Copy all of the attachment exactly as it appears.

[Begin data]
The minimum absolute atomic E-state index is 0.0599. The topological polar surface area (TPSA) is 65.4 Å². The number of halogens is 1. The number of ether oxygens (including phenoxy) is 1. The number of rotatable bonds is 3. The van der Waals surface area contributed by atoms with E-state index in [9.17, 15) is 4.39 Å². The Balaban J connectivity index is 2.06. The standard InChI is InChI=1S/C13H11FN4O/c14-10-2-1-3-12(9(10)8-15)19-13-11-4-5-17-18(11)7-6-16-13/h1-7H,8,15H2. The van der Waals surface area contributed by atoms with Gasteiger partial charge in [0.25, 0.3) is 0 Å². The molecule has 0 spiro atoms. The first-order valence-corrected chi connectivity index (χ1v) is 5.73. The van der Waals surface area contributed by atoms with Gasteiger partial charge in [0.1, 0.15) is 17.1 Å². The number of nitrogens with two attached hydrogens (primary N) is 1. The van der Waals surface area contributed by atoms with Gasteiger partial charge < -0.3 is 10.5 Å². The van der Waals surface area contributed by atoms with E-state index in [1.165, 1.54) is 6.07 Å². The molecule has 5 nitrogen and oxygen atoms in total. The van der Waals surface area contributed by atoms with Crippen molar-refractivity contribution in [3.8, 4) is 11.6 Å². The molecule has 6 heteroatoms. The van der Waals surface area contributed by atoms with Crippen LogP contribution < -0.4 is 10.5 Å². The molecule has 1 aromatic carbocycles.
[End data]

The minimum absolute atomic E-state index is 0.0599. The topological polar surface area (TPSA) is 65.4 Å². The number of halogens is 1. The number of ether oxygens (including phenoxy) is 1. The number of rotatable bonds is 3. The van der Waals surface area contributed by atoms with E-state index in [9.17, 15) is 4.39 Å². The Balaban J connectivity index is 2.06. The standard InChI is InChI=1S/C13H11FN4O/c14-10-2-1-3-12(9(10)8-15)19-13-11-4-5-17-18(11)7-6-16-13/h1-7H,8,15H2. The van der Waals surface area contributed by atoms with Gasteiger partial charge in [0.25, 0.3) is 0 Å². The molecule has 0 spiro atoms. The first-order valence-corrected chi connectivity index (χ1v) is 5.73. The van der Waals surface area contributed by atoms with Gasteiger partial charge in [0.1, 0.15) is 17.1 Å². The number of nitrogens with two attached hydrogens (primary N) is 1. The van der Waals surface area contributed by atoms with Gasteiger partial charge < -0.3 is 10.5 Å². The van der Waals surface area contributed by atoms with E-state index in [1.165, 1.54) is 6.07 Å². The molecule has 5 nitrogen and oxygen atoms in total. The van der Waals surface area contributed by atoms with Crippen molar-refractivity contribution in [3.8, 4) is 11.6 Å². The molecule has 6 heteroatoms. The van der Waals surface area contributed by atoms with Crippen LogP contribution < -0.4 is 10.5 Å². The molecule has 1 aromatic carbocycles.